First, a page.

Seborrheic Dermatitis: seen primarily in infants and post-pubertal children and adults. Greasy, dull red or yellowish scale in the seborrheic areas. 

Dyshidrotic eczema (pomphylox): itchy, vesicular eruption of the palms, soles and digits. Deep seated nature of the vesicles may give them the appearance of Atapioca pudding. 

Nummular dermatitis: multiple round, coin-shaped plaques with scaling and vesiculation. May be associated with atopic dermatitis, very dry skin (xerosis), and irritants 

Stasis dermatitis: impaired venous return from the lower limb, with resultant irritation, dry skin, and pigmentary changes. Usually seen on the medial aspect of the leg and ankle. 

Allergic contact dermatitis: erythematous plaques with micro- and macrovesicles and serous crusting. Caused by an immune-mediated reaction to environmental/topical allergens. Frequent offenders include plants (poison ivy), metals (nickel), fragrances.

Histologically for all the above conditions, the histologic appearance may vary, depending on the chronicity of the condition. 

Acute allergic contact dermatitis is a model for other eczemas. Histologically we see an epidermal intercellular edema (spongiosis) with micro- or macro-vesicles. There is a superficial dermal lymphocytic infiltrate with some migration of inflammatory cells into the epidermis (exocytosis).          

Laboratory diagnosis

1. Biopsy

2. Patch testing (allergic contact dermatitis)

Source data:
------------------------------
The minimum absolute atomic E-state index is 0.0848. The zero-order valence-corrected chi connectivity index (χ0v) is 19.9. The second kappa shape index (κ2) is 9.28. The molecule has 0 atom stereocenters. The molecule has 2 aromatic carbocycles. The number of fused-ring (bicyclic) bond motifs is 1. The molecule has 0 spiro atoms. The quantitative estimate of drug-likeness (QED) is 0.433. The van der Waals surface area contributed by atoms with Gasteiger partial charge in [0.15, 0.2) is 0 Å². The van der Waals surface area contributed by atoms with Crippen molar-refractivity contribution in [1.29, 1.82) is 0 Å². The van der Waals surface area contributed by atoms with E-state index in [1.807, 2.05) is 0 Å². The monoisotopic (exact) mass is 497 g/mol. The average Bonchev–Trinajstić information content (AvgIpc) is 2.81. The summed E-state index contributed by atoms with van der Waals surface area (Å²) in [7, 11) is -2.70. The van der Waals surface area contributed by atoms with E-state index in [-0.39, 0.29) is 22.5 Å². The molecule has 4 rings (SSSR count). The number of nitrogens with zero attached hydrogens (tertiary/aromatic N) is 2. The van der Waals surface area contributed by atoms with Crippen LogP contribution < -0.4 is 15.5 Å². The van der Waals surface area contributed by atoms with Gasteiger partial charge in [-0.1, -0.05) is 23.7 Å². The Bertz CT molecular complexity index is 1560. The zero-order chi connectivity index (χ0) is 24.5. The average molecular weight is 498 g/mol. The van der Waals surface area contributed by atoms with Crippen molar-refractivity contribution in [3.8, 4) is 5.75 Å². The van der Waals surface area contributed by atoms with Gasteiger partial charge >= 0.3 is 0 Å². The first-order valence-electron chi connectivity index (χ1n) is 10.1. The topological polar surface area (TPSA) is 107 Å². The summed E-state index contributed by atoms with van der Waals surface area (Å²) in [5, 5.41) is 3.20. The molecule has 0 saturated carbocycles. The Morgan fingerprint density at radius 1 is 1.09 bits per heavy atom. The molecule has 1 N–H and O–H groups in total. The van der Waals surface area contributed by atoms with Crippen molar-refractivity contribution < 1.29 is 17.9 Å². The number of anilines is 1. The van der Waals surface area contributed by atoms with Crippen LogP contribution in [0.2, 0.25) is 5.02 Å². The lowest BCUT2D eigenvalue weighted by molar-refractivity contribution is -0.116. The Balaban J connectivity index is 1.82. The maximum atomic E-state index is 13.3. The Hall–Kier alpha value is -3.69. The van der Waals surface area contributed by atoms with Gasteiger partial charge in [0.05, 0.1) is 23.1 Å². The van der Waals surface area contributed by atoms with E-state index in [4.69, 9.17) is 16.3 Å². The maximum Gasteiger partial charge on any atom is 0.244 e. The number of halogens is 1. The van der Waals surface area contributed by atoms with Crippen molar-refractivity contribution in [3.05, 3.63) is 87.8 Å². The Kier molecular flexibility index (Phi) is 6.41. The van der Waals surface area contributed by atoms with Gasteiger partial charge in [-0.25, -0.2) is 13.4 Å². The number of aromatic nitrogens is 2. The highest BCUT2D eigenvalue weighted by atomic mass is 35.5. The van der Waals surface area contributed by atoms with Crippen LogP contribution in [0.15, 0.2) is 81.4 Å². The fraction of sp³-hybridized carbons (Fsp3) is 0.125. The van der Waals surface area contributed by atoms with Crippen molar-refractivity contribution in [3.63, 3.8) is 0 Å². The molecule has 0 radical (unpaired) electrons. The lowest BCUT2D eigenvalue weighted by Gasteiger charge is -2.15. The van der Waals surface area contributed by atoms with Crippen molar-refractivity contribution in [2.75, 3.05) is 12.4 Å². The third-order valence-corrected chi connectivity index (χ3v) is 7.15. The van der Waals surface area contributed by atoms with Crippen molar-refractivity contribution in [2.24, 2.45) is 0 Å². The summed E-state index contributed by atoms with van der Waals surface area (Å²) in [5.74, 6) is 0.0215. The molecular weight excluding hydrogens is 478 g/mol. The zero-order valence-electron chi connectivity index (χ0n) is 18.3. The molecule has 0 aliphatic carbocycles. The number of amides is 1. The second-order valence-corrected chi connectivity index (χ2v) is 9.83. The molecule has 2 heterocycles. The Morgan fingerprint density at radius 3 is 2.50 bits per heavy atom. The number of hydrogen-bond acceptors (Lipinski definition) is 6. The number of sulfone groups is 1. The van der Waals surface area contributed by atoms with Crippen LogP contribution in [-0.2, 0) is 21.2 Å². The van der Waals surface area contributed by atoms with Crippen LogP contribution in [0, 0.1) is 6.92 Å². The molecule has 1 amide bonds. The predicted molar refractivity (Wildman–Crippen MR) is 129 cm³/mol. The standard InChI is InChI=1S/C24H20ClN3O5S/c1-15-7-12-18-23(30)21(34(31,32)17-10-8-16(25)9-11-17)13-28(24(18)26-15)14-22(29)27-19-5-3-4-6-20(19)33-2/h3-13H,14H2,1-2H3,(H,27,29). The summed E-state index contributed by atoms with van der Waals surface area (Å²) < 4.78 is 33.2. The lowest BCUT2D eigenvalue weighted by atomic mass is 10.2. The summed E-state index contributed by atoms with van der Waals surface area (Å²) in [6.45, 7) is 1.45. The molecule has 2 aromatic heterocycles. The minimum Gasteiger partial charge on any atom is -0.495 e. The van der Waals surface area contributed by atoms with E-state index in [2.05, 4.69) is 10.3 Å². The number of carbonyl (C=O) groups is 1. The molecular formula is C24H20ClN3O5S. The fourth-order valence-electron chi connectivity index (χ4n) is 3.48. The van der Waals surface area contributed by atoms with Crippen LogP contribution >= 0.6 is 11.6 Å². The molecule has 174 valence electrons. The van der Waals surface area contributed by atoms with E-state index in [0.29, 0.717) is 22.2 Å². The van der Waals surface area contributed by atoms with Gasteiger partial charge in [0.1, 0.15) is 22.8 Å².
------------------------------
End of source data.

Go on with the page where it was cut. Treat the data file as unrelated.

Treatment: varies by disease: often includes emollient creams and topical steroids as well as avoidance of inciting activities



Rhett J. Drugge, MD


Allergic Skin Conditions


Freckles, Skin Tags, Benign Lentigines, and Seborrheic Keratoses


National Skin Center


Skin Conditions: 8 Different Types of Psoriasis  Common Skin Rashes


Common Skin Rashes


Other related Skin Conditions:

Warts and Verrucas



Acroangiodermatitis associated with Lymphedema

Lymphomatoid Papulosis

Papillomatosis cutis carcinoides

Cutis Marmorata and Lymphedema

Elephantiasis nostras verrucosa - Skin Plaque and Nodules


Join us as we work for lymphedema patients everywehere:

Advocates for Lymphedema

Dedicated to be an advocacy group for lymphedema patients. Working towards education, legal reform, changing insurance practices, promoting research, reaching for a cure.


Pat O'Connor

Lymphedema People / Advocates for Lymphedema


For information about Lymphedema\

For Information about Lymphedema Complications

For Lymphedema Personal Stories

For information about How to Treat a Lymphedema Wound

For information about Lymphedema Treatment

For information about Exercises for Lymphedema